North East 400 kV Reinforcement Works
Scottish and Southern Electricity Networks (SSEN), operating as Scottish Hydro Electric Transmission plc (SHET) under licence, has plans to reinforce the existing 275 kV overhead line connecting the substations at Blackhillock, Keith, Kintore and Peterhead to enable operation at an increased voltage of 400 kV. The reinforcement works would involve replacing the insulators and fittings on the existing steel lattice towers, as well as reconfiguring a short section of the overhead line to divert it out of Keith substation. The works may also include replacing the existing conductors strung along the overhead line route, depending on the outcome of condition assessments which are currently underway.
These reinforcement works are required to allow increased generation capacity to the transmission system, while keeping the network fully operable and compliant with all necessary technical standards. Without these necessary reinforcements, required in conjunction with the Rothienorman, New Deer and Peterhead, the existing network cannot facilitate all required generation connections in the North East of Scotland.
It’s the highest voltage electricity network in the UK – the ‘motorway network’ of the energy world. It transmits large quantities of electricity over long distances via wires carried on a system of mainly metal towers (pylons) and large substations. Transmission voltages in Scotland are 132kV, 275kV and 400kV. Larger generation schemes usually connect to the Transmission system.
The lower voltage parts of the system are called distribution networks. In Scotland, these local networks operate below 132kV whereas in England the distribution network includes 132kV.
SHE Transmission are regulated by the Office for Gas and Electricity Markets (Ofgem), the regulator responsible for representing consumers' interests. Electricity consumer interests are therefore one of our key drivers and this is enshrined in our statutory duties under the Electricity Act.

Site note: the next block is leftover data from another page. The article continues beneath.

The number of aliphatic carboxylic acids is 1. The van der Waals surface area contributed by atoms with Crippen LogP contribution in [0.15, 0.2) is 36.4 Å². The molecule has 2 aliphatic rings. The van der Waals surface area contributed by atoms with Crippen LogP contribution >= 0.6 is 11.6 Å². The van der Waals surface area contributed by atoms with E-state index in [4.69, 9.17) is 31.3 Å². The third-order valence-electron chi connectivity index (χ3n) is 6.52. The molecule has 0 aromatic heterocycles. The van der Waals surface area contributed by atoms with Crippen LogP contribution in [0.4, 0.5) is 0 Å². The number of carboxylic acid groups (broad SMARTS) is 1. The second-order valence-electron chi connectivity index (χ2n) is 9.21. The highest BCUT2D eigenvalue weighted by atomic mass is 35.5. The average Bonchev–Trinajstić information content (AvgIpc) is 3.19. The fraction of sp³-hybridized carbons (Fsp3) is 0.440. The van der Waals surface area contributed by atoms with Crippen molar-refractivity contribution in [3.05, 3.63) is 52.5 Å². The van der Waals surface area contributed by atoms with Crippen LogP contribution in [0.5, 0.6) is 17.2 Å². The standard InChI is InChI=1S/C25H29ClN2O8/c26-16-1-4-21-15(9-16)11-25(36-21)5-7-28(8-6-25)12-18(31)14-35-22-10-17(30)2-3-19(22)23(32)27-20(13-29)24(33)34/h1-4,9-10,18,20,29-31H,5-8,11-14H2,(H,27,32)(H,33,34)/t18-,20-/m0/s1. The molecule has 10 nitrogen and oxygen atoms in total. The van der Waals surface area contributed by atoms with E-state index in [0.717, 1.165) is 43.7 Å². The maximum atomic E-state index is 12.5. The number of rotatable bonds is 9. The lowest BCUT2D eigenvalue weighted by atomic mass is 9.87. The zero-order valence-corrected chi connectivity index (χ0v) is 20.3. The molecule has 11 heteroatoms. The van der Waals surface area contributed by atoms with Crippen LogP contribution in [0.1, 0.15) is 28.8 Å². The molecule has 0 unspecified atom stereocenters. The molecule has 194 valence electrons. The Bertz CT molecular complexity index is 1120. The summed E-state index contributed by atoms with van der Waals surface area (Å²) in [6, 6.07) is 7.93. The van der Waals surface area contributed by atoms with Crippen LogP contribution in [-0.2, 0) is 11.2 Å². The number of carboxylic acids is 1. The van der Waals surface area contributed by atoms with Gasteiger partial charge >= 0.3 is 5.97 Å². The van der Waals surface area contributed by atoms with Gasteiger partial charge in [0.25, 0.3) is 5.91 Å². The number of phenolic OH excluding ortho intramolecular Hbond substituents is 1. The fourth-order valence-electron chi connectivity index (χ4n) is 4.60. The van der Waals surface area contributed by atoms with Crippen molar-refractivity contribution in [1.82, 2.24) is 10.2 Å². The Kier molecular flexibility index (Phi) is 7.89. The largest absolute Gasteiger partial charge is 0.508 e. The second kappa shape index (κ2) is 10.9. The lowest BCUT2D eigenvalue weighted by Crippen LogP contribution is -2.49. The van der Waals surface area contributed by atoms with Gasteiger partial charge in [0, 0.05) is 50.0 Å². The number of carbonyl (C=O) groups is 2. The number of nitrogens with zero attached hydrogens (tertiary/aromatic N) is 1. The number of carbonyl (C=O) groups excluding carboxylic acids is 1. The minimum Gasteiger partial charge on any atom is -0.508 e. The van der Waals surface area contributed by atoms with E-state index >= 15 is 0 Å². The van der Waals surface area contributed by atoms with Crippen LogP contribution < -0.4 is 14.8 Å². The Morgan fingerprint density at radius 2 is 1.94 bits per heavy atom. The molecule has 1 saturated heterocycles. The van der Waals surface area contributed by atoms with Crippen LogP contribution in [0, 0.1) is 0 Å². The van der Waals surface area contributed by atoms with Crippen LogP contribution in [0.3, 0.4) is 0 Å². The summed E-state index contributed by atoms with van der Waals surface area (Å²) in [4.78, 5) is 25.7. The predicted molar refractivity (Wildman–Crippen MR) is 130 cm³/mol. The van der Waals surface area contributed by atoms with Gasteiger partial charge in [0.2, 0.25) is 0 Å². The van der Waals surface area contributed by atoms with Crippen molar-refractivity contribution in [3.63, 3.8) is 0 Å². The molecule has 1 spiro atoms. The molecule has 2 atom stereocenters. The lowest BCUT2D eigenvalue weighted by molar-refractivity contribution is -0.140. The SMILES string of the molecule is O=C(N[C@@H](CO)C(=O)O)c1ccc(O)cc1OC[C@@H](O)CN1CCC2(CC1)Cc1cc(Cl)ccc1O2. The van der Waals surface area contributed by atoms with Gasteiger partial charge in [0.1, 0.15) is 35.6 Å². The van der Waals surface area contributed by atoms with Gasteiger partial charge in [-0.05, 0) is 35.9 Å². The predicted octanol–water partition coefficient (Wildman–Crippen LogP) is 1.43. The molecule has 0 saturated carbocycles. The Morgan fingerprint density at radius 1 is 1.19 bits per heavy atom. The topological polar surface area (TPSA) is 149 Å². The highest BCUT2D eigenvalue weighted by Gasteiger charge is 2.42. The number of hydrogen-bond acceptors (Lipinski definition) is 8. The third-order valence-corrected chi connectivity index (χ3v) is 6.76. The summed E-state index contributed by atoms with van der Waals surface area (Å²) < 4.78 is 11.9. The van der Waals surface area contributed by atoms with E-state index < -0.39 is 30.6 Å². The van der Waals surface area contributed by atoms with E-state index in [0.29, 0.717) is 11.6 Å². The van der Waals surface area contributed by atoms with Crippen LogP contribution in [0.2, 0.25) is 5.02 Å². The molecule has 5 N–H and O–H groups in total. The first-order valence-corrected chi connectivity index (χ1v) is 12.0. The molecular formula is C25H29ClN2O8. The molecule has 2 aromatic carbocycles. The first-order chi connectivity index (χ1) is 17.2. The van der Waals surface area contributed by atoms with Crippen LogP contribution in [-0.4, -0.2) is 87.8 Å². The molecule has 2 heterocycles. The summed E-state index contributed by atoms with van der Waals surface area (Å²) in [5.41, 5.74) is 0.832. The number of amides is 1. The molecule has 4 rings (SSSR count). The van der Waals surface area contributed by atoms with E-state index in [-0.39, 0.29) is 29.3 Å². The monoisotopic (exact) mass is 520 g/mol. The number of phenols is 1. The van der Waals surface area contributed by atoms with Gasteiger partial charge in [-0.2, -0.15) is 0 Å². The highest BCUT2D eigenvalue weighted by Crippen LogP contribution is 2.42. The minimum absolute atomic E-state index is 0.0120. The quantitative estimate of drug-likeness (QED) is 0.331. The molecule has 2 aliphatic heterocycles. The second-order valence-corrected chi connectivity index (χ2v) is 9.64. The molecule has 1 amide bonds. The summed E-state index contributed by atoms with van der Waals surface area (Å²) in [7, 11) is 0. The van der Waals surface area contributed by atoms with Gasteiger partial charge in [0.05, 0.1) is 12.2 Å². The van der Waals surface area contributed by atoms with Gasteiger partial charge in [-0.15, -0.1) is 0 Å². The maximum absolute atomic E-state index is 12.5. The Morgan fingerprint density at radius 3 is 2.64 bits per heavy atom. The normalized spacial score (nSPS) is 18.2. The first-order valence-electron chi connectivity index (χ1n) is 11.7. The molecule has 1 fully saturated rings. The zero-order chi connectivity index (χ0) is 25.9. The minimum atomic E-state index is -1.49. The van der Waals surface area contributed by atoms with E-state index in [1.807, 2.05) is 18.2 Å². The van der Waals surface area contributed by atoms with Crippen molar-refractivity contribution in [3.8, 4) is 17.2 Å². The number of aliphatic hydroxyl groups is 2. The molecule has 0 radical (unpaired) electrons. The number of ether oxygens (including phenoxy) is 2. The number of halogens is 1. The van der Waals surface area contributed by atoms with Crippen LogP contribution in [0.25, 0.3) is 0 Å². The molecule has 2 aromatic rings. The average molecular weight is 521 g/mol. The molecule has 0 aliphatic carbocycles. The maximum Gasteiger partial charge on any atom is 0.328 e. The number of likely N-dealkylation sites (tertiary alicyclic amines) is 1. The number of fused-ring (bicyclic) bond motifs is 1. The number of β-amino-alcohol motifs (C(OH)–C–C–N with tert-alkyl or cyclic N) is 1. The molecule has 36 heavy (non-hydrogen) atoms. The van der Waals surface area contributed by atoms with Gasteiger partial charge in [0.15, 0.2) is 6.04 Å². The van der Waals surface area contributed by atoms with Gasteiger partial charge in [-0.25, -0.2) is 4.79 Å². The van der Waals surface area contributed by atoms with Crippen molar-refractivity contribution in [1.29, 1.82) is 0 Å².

In particular we have a statutory duty to develop, maintain and operate an efficient, economic and co-ordinated transmission system. Since the costs of these projects will ultimately be paid for by electricity consumers, we have a responsibility to take cost into account with due weighting in a comparison against other important factors.
The Scottish Ministers are responsible for determination of applications submitted under Section 37 of the Electricity Act 1989. Both statutory consultees and members of the public have the right to submit their representations on the application. All representations will be considered by Scottish Ministers in their determination of the application.
The Office for Gas and Electricity Markets (Ofgem), as the regulator, has to approve all investment so project proposals are developed under license conditions.
Preferred route corridors chosen will comply with revised ‘Holford Rules’ which are the recognised industry approach to routeing overhead lines amended to reflect Scottish circumstances.
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